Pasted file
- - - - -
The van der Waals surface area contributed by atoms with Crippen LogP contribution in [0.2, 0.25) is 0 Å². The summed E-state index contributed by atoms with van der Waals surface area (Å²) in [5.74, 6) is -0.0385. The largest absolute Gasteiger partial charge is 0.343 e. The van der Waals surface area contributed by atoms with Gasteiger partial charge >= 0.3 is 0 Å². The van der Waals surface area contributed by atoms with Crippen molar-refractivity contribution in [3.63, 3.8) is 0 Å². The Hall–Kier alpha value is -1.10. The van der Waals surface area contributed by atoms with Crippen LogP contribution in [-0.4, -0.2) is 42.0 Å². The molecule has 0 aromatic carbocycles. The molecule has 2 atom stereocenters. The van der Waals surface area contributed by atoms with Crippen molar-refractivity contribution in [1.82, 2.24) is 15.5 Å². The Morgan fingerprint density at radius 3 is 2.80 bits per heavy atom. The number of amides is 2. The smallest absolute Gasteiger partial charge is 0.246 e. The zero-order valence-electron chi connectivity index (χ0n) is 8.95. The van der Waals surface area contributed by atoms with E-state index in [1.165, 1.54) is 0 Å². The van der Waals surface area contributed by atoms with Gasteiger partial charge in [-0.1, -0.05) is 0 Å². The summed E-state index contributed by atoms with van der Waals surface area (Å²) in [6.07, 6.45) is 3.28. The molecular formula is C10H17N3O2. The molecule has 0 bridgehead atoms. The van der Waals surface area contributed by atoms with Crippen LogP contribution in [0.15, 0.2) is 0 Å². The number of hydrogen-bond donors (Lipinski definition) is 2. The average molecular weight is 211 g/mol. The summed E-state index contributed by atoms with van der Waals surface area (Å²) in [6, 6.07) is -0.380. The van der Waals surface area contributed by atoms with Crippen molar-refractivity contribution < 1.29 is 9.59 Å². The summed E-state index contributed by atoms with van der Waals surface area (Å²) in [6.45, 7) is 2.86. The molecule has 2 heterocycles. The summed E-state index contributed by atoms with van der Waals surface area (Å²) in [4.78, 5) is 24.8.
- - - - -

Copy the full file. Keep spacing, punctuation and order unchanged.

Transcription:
The van der Waals surface area contributed by atoms with Crippen LogP contribution in [0.2, 0.25) is 0 Å². The summed E-state index contributed by atoms with van der Waals surface area (Å²) in [5.74, 6) is -0.0385. The largest absolute Gasteiger partial charge is 0.343 e. The van der Waals surface area contributed by atoms with Gasteiger partial charge >= 0.3 is 0 Å². The van der Waals surface area contributed by atoms with Crippen molar-refractivity contribution in [3.63, 3.8) is 0 Å². The Hall–Kier alpha value is -1.10. The van der Waals surface area contributed by atoms with Crippen LogP contribution in [-0.4, -0.2) is 42.0 Å². The molecule has 0 aromatic carbocycles. The molecule has 2 atom stereocenters. The van der Waals surface area contributed by atoms with Crippen molar-refractivity contribution in [1.82, 2.24) is 15.5 Å². The Morgan fingerprint density at radius 3 is 2.80 bits per heavy atom. The number of amides is 2. The smallest absolute Gasteiger partial charge is 0.246 e. The zero-order valence-electron chi connectivity index (χ0n) is 8.95. The van der Waals surface area contributed by atoms with E-state index in [1.165, 1.54) is 0 Å². The van der Waals surface area contributed by atoms with Gasteiger partial charge in [-0.1, -0.05) is 0 Å². The summed E-state index contributed by atoms with van der Waals surface area (Å²) in [6.07, 6.45) is 3.28. The molecular formula is C10H17N3O2. The molecule has 0 bridgehead atoms. The van der Waals surface area contributed by atoms with Crippen LogP contribution in [0.15, 0.2) is 0 Å². The number of hydrogen-bond donors (Lipinski definition) is 2. The average molecular weight is 211 g/mol. The summed E-state index contributed by atoms with van der Waals surface area (Å²) in [6, 6.07) is -0.380. The van der Waals surface area contributed by atoms with Crippen molar-refractivity contribution < 1.29 is 9.59 Å². The summed E-state index contributed by atoms with van der Waals surface area (Å²) in [6.45, 7) is 2.86. The molecule has 2 heterocycles. The summed E-state index contributed by atoms with van der Waals surface area (Å²) in [4.78, 5) is 24.8.